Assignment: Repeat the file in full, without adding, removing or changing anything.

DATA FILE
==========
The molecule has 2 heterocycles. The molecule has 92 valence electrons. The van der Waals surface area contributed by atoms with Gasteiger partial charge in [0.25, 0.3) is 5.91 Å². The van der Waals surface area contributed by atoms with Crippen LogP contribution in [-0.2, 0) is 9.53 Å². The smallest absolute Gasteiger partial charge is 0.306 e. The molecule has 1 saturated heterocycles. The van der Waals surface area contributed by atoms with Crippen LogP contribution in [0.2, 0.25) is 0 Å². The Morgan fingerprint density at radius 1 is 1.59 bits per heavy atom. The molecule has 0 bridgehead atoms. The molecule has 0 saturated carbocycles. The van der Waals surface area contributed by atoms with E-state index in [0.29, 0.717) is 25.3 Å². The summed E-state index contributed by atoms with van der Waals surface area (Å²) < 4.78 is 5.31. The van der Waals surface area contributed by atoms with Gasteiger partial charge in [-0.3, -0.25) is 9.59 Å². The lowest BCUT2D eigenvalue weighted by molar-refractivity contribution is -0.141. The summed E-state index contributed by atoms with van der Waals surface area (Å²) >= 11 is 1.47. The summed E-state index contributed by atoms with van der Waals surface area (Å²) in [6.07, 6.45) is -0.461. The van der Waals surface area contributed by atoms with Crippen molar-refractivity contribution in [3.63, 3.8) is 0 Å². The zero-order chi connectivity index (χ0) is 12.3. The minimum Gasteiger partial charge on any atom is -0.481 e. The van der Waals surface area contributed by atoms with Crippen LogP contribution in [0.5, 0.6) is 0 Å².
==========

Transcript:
The molecule has 2 heterocycles. The molecule has 92 valence electrons. The van der Waals surface area contributed by atoms with Gasteiger partial charge in [0.25, 0.3) is 5.91 Å². The van der Waals surface area contributed by atoms with Crippen LogP contribution in [-0.2, 0) is 9.53 Å². The smallest absolute Gasteiger partial charge is 0.306 e. The molecule has 1 saturated heterocycles. The van der Waals surface area contributed by atoms with Crippen LogP contribution in [0.2, 0.25) is 0 Å². The Morgan fingerprint density at radius 1 is 1.59 bits per heavy atom. The molecule has 0 bridgehead atoms. The molecule has 0 saturated carbocycles. The van der Waals surface area contributed by atoms with E-state index in [0.29, 0.717) is 25.3 Å². The summed E-state index contributed by atoms with van der Waals surface area (Å²) < 4.78 is 5.31. The van der Waals surface area contributed by atoms with Gasteiger partial charge in [-0.3, -0.25) is 9.59 Å². The lowest BCUT2D eigenvalue weighted by molar-refractivity contribution is -0.141. The summed E-state index contributed by atoms with van der Waals surface area (Å²) >= 11 is 1.47. The summed E-state index contributed by atoms with van der Waals surface area (Å²) in [6.07, 6.45) is -0.461. The van der Waals surface area contributed by atoms with Crippen molar-refractivity contribution in [3.63, 3.8) is 0 Å². The zero-order chi connectivity index (χ0) is 12.3. The minimum Gasteiger partial charge on any atom is -0.481 e. The van der Waals surface area contributed by atoms with Crippen LogP contribution in [0.5, 0.6) is 0 Å².